Why do Catholics wear ashes on Ash Wednesday?

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Second in a series about Lent. The first time you hear it, it's disconcerting: "Ma'am (or Sir), there's some dirt on your face." No one wants to be thought careless in matters of hygiene! But after a few years, wearing ashes in public on Ash Wednesday seems almost natural. It invites opportunities to witness to what you believe as you explain it's no accidental smudge on your forehead but a deliberate decision: to be marked with the knowledge of what your mortality really means.

Ashes are an ancient sign of mortification. Often associated with the wearing of sackcloth-a harsh woven-hair fabric used for grain bags-any occasion that warranted the expression of grief, penitence, or supplication might involve scattering ashes, rolling in them, or smearing them on one's person. Such reverse adornment defined the humble spirit of the wearer, and both men and women might employ this sign in times of self-denial. In addition, the shaving of the head or beard might accompany such gestures, and fasting as well. Anyone reluctant to be signed with ashes annually might consider the alternatives!

The prophets recommended such signs when the evil of the times required it. Daniel himself adopted prayer, fasting, sackcloth, and ashes during the period of Israel's exile. In the gospels Jesus reprimands unrepentant Jewish cities by comparing them to pagan cities that would have long ago donned sackcloth and ashes in shame for similar crimes. The message is clear: A definite outward sign of penitence is a bold first step in the actual conversion of the human heart.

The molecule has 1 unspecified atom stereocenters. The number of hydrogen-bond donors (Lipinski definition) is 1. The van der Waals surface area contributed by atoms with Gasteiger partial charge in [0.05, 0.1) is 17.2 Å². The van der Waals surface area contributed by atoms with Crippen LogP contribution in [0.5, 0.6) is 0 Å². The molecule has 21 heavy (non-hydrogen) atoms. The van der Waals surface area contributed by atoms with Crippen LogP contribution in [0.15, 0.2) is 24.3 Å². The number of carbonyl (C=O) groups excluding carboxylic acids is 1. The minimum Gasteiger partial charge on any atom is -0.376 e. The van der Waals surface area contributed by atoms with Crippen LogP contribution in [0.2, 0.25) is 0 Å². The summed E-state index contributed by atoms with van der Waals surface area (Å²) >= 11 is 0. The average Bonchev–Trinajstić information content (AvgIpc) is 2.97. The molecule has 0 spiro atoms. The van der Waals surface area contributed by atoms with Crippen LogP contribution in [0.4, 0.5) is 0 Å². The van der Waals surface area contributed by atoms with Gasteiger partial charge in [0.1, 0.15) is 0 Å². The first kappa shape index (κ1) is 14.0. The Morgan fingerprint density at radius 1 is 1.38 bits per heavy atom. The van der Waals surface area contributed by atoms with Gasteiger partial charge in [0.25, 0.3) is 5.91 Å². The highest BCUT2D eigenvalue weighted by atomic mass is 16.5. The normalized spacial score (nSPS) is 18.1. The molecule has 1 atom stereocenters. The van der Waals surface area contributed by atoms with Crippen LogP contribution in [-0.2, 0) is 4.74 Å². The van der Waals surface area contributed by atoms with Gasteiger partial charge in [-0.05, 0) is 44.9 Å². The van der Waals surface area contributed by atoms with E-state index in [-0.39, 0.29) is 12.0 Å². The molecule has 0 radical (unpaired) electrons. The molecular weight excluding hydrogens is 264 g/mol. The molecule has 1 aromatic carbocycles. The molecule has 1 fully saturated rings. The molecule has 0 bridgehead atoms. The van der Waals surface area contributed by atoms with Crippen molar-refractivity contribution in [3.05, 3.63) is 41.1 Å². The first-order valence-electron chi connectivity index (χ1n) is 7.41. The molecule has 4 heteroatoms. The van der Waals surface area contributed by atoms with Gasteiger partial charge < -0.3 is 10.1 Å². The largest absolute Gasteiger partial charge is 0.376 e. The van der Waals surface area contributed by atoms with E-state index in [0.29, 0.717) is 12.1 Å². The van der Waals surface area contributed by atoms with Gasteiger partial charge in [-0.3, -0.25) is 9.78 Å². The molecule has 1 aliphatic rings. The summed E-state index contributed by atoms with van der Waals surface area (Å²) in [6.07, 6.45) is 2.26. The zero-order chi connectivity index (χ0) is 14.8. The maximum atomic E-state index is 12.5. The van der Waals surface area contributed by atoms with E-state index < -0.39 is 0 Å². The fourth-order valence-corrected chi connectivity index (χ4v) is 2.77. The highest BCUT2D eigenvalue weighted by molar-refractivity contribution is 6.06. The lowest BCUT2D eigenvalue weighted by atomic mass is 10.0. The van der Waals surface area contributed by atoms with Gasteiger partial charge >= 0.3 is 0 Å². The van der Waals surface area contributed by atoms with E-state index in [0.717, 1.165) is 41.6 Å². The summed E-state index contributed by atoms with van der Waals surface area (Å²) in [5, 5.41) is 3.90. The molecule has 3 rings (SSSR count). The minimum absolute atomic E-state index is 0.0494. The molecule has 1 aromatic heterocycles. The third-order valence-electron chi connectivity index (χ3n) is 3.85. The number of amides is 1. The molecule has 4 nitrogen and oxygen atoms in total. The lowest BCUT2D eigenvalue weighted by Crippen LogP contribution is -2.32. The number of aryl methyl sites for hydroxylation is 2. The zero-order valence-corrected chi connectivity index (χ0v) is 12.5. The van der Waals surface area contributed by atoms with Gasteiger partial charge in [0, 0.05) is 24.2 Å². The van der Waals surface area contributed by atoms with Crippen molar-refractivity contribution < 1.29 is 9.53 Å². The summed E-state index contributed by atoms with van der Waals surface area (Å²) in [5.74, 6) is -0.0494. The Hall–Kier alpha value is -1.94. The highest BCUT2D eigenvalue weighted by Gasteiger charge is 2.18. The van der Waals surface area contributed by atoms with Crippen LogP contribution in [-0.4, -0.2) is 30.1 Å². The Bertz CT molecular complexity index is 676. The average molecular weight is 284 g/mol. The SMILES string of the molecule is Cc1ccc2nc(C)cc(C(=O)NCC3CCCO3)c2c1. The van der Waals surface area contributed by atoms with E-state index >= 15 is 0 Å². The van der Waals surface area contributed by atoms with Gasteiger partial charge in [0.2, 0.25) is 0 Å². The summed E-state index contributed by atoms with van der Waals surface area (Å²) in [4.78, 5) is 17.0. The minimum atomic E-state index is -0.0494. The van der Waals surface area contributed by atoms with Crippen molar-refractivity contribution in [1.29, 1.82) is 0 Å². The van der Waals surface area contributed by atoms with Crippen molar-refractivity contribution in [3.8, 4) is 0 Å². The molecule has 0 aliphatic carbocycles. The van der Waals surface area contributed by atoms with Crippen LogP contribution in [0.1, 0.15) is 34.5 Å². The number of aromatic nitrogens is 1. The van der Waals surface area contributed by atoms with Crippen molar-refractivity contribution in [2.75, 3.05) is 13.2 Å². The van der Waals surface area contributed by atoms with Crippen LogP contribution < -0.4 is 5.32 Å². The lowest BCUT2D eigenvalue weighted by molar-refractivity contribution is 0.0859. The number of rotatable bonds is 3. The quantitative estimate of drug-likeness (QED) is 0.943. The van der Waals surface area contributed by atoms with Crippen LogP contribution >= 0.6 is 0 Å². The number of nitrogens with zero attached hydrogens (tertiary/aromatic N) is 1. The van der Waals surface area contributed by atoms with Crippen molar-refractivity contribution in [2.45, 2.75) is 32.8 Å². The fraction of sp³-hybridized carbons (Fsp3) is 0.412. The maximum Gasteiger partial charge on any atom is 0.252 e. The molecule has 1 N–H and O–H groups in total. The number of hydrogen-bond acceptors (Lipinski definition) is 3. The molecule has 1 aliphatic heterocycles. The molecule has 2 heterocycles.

So Catholics begin the annual season of their repentance by adopting the mark of ashes. I say "begin": 40 days of fasting, prayer, and charity is expected to proceed from there. Many have noted that Jesus accuses the Pharisees of hypocrisy when they stand on street corners bearing the signs of fasting for all to see. Instead Jesus advises his disciples to wash their faces and anoint their heads while fasting. That is to avoid the temptation to be seen as doing good-and to be rewarded on the spot by the good opinion of others.

In a social climate impressed by the appearance of piety, it would be best to hide such signs. Modern culture, however, is more dazzled by bling, than by the rosary dangling from your rearview mirror. The effect of ashes serves more to remind oneself "that we are dust, and to dust we shall return." With the urgency of mortality clinging to us in every hour, it's wisdom to heed the call each Ash Wednesday not to waste any time but to "repent, and receive the Good News."

Isaiah 58:5-6; Jeremiah 6:26; Ezekiel 27:30-31; Daniel 9:3; Matthew 11:21; 6:5-7, 16-18; 23:5; Luke 10:13; also Genesis 3:19

St. Leo the Great on Lent, 5th century homily

Forty Days Plus Three: Daily Reflections for Lent and Holy Week by John J. McIlhon (Liturgical Press, 1989)
Days of the Lord: The Liturgical Year, Vol. 2: Lent (Liturgical Press, 1993)

Reprinted with permission from PrepareTheWord.com. ©TrueQuest Communications.

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